House Minority Leader Kevin McCarthy (R-Calif.) has declared that Republicans will take back the House of Representatives.
A GOP takeover of the House would likely mean that McCarthy will become the speaker of the House for the 118th Congress.
"I want to thank the millions of supporters across this country," McCarthy said on Nov. 9. "It is clear we are going to take the House back."
At the time of publication, the Associated Press has called winners in 371 of the 435 House seats up for grabs. This includes 199 Republicans and 172 Democrats.
AP reports that two Democrats have lost their seats so far.
To take control of the House, a party needs 218 seats, meaning that Republicans are currently 19 seats away from capturing the lower chamber.
"If you believe in freedom, hard work and the American dream these results prove there is a place for you in the Republican Party," said McCarthy. "We are expanding this party."
Results in Florida indicate that Republicans made inroads among Hispanic voters, with Miami-Dade County in Florida going decidedly in favor of incumbent Gov. Ron DeSantis and Sen. Marco Rubio (R-Fla.).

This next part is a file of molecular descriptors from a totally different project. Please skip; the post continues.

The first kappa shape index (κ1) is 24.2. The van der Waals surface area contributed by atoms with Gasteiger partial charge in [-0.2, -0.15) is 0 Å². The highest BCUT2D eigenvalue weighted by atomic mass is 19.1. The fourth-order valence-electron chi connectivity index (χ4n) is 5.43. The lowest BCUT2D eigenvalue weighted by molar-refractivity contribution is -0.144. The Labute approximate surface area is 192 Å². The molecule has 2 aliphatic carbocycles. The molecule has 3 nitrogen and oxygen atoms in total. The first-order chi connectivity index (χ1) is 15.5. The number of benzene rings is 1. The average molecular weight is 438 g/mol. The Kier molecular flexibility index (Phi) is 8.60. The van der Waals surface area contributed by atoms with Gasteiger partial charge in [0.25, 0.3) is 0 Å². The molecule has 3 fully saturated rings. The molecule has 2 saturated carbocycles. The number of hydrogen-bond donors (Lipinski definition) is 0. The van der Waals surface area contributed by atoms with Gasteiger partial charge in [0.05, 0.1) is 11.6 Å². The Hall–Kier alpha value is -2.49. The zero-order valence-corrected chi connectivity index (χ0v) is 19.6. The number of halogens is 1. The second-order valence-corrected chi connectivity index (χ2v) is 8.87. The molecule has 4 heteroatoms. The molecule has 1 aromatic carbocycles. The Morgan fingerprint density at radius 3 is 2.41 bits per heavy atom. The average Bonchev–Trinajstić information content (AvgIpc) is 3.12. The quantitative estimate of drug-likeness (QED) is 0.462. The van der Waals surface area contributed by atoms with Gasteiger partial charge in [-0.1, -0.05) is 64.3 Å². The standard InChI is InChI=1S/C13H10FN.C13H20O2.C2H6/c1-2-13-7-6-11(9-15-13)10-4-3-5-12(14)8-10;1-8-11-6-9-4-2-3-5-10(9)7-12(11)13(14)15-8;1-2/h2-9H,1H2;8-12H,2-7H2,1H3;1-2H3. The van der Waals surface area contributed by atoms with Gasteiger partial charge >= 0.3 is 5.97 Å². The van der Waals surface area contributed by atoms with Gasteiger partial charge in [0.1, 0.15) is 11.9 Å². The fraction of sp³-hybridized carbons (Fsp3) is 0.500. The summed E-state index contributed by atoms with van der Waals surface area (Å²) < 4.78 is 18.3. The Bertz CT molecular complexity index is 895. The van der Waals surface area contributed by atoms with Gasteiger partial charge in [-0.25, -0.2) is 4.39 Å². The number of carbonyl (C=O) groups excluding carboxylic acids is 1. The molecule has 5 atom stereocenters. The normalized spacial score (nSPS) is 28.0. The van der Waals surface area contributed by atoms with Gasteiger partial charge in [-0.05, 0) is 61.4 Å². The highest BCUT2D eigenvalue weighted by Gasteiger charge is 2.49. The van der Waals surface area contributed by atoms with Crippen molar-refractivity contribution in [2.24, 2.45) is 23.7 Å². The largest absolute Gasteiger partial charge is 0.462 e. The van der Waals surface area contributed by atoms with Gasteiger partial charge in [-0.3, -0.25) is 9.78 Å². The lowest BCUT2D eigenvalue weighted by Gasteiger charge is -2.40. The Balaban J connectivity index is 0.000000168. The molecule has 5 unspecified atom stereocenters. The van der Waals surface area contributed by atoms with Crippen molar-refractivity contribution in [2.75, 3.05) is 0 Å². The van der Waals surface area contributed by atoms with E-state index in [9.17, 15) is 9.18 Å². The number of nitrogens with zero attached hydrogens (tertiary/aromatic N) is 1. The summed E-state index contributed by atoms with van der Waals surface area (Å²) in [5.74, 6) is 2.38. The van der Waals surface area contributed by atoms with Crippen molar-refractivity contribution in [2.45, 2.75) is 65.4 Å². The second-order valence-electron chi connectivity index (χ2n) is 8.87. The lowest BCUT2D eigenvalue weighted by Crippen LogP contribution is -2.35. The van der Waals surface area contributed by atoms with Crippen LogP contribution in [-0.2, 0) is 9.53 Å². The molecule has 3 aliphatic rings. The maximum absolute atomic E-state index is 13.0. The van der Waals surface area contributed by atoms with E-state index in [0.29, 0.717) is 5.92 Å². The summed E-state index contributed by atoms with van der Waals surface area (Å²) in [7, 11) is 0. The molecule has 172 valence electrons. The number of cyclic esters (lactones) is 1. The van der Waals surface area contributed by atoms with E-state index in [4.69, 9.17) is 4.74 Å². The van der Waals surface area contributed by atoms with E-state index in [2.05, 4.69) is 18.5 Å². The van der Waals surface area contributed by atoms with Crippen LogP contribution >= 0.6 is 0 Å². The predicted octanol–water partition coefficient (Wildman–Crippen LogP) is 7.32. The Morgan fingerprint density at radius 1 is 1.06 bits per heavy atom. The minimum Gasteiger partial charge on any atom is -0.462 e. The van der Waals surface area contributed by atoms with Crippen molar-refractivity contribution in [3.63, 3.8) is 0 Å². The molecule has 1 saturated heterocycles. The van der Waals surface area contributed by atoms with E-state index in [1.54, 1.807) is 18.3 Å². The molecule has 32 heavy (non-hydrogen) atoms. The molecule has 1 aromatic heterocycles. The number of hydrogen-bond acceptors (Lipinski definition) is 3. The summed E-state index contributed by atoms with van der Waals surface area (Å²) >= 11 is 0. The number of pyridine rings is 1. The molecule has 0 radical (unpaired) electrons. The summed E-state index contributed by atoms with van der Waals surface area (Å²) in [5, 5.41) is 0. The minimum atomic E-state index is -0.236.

Republicans also managed to flip a seat—that of Jan. 6 Committee member Elaine Luria (D-Va.)—seen as a bellwether for GOP prospects. However, the party was unable to pull off a hoped-for flip of the 7th and 10th congressional districts of Virginia, which border the Washington area.
McCarthy's optimistic declaration seems in line with expected results, but the race for the House remains uncalled by most media outlets.
"Now, let me tell you, you're out late, but when you wake up tomorrow, we will be in the majority and Nancy Pelosi will be in the minority," McCarthy said around 2 a.m. EST after a long election night.
Speaker of the House Nancy Pelosi (D-Calif.) continues to maintain optimism about her party's chances, and has refused to concede that Democrats will lose the lower chamber.
"While many races remain too close to call, it is clear that House Democratic members and candidates are strongly outperforming expectations across the country," Pelosi said.
The race for the Senate also remains too close to call.
AP currently puts the Democrats' caucus at 48 seats in the Senate and the Republicans' at 47.
This includes Democrat John Fetterman's projected victory over Dr. Mehmet Oz in Pennsylvania and Republican J.D. Vance's victory over Tim Ryan in Ohio.
Crucial races in Wisconsin, Arizona, Nevada, Georgia, and Alaska remain uncalled.